Retiring at 65 checklist
If you're approaching 65 and get health coverage through your employer, union, or trust fund, this checklist will help you choose the right Kaiser Permanente plan for you, meet your enrollment deadlines, and avoid late enrollment penalties.
You can download and print out this checklist♦ and keep it handy.
Let's get started: Mark your calendar with your initial enrollment period
Your initial enrollment period is the first time you can enroll in a Medicare health plan. It lasts 7 months—the 3 months before your 65th birthday, the month of your birthday, and the 3 months after.
4-6 months before you turn 65
- Learn about your organization's Medicare health plan requirements and options. Contact your benefits administrator or check your organization's website or enrollment materials to find out if they offer a Medicare health plan, if you'll be automatically enrolled, and more.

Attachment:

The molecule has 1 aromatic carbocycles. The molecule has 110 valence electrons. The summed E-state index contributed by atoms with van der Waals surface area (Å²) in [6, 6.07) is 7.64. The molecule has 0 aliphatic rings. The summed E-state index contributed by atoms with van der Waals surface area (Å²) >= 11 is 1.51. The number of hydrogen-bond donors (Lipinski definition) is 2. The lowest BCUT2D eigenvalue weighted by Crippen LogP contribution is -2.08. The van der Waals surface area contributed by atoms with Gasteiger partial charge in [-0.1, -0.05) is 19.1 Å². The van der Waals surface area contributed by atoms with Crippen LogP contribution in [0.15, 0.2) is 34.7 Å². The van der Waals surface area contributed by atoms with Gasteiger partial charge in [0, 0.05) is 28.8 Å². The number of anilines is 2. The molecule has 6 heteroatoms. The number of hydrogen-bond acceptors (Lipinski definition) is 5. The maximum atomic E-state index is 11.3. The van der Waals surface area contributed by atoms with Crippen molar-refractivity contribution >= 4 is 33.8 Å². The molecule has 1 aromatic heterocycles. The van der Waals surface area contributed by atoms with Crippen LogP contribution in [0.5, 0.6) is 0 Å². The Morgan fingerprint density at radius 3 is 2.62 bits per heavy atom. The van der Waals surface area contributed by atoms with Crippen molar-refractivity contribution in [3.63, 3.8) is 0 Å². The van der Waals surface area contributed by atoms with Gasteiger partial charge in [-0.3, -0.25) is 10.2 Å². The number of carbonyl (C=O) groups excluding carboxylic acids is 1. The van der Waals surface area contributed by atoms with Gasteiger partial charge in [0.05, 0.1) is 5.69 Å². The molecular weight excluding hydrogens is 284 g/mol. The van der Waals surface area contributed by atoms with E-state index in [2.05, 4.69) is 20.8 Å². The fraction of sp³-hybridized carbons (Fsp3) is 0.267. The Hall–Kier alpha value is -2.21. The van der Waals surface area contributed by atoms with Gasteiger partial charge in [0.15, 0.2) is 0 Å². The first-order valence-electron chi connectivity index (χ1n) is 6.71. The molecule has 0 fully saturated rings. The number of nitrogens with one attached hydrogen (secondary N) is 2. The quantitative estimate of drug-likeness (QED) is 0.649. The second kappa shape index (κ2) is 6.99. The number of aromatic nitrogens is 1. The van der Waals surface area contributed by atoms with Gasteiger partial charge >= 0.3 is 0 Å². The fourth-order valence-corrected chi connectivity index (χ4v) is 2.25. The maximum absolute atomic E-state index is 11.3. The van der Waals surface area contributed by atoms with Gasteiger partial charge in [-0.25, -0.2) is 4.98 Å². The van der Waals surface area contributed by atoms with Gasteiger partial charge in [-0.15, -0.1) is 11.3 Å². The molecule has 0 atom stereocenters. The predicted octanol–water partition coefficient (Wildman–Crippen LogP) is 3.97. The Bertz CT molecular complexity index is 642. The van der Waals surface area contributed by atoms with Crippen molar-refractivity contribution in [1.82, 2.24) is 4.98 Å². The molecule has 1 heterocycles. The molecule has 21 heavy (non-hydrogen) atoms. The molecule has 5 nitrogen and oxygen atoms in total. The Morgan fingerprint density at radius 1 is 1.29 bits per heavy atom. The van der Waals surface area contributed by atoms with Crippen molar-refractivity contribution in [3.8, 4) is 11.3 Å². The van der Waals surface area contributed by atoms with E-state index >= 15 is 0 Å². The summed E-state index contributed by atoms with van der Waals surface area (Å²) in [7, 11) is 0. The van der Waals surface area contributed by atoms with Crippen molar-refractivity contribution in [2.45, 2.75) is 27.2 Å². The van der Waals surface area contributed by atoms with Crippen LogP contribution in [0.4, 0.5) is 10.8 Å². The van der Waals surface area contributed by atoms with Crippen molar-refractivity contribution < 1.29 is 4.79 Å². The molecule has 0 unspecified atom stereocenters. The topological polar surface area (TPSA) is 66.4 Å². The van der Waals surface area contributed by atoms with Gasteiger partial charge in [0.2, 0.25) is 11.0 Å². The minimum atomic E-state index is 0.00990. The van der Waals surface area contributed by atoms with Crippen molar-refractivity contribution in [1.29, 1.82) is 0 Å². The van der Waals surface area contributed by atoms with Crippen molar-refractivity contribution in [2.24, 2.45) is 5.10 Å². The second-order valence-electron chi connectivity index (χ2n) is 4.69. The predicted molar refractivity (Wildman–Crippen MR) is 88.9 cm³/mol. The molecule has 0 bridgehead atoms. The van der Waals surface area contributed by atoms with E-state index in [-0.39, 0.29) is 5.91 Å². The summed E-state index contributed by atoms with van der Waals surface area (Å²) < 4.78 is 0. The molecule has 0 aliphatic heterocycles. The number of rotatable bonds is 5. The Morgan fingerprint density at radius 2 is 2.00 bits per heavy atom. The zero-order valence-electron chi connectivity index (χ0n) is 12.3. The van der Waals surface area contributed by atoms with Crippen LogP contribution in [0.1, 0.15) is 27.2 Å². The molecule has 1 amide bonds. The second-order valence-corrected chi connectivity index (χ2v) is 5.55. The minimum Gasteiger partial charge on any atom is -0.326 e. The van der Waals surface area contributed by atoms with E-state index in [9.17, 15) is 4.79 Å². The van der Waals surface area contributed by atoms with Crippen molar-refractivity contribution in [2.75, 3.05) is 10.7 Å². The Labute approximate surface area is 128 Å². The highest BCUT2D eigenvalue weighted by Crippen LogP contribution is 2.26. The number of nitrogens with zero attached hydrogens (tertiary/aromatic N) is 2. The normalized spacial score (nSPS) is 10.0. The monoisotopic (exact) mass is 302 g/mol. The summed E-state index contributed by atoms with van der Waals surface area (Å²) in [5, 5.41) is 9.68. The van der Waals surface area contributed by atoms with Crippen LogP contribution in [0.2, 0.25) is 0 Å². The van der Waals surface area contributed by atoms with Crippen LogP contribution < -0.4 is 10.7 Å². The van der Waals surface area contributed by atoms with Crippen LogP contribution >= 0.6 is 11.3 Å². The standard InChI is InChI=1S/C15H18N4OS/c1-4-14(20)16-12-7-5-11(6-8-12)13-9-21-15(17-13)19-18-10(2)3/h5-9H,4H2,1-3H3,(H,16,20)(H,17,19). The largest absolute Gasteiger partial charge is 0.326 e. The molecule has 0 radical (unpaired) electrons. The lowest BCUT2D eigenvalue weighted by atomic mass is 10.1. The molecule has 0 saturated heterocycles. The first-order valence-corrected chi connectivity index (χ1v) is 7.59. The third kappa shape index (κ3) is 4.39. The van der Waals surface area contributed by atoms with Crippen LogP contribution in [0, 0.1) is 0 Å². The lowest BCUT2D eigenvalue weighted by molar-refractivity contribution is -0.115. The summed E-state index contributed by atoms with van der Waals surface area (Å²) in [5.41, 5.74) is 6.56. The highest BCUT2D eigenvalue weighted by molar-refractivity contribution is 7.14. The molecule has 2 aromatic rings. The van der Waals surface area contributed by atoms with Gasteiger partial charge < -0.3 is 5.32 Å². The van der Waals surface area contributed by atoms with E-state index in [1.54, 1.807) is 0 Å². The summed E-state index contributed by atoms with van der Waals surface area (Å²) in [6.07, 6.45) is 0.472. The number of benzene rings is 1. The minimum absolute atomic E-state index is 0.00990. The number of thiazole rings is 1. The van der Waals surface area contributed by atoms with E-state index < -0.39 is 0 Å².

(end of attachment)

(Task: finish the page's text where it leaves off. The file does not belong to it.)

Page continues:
- Learn about Medicare basics. It's important to know what to look for in a plan and how Star Quality Ratings can help you compare plans.* Watch our helpful online videos, including "Medicare Part B Simplified" and "Group Medicare: 4 Simple Steps."
- Not a Kaiser Permanente Medicare health plan member, but want to enroll with us once you retire? Ask your benefits administrator how to enroll in a Kaiser Permanente Medicare health plan.
3 months before you turn 65
- Contact Social Security, enroll in Part B, and request your Medicare card. Confirm your Medicare eligibility and find out the earliest date you can get your card. You'll need the information on your Medicare card to enroll in a Kaiser Permanente Medicare health plan—and it can take up to 2 months to receive it.
- Enroll now—you don't have to wait until your birthday. If you have your Medicare card, sign up now.
- Consider enrolling with us online. It's easy and secure.
When you turn 65, and up to 3 months after
- If you're retiring at 65, don't delay. If you retire at 65 and don’t sign up before your enrollment period ends—3 months after your birthday—you may have to pay a costly, ongoing late enrollment penalty.
NEXT: Learn how to enroll